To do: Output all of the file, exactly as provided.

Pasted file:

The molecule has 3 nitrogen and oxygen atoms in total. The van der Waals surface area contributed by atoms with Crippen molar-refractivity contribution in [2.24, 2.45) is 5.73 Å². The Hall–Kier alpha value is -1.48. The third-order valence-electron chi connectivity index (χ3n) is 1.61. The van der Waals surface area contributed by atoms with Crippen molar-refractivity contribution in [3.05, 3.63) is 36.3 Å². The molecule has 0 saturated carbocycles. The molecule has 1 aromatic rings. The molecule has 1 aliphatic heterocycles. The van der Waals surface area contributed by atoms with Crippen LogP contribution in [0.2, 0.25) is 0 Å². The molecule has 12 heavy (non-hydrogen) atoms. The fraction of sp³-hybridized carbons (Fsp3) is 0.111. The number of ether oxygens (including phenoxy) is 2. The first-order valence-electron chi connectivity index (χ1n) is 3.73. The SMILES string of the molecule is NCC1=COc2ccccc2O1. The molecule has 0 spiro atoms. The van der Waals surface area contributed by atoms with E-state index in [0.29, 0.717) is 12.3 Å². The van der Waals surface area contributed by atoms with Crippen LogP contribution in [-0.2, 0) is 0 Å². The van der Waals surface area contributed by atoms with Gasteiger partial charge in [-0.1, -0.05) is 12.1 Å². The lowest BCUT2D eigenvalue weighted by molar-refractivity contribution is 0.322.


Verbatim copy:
The molecule has 3 nitrogen and oxygen atoms in total. The van der Waals surface area contributed by atoms with Crippen molar-refractivity contribution in [2.24, 2.45) is 5.73 Å². The Hall–Kier alpha value is -1.48. The third-order valence-electron chi connectivity index (χ3n) is 1.61. The van der Waals surface area contributed by atoms with Crippen molar-refractivity contribution in [3.05, 3.63) is 36.3 Å². The molecule has 0 saturated carbocycles. The molecule has 1 aromatic rings. The molecule has 1 aliphatic heterocycles. The van der Waals surface area contributed by atoms with Crippen LogP contribution in [0.2, 0.25) is 0 Å². The molecule has 12 heavy (non-hydrogen) atoms. The fraction of sp³-hybridized carbons (Fsp3) is 0.111. The number of ether oxygens (including phenoxy) is 2. The first-order valence-electron chi connectivity index (χ1n) is 3.73. The SMILES string of the molecule is NCC1=COc2ccccc2O1. The molecule has 0 spiro atoms. The van der Waals surface area contributed by atoms with E-state index in [0.29, 0.717) is 12.3 Å². The van der Waals surface area contributed by atoms with Crippen LogP contribution in [-0.2, 0) is 0 Å². The van der Waals surface area contributed by atoms with Gasteiger partial charge in [-0.1, -0.05) is 12.1 Å². The lowest BCUT2D eigenvalue weighted by molar-refractivity contribution is 0.322.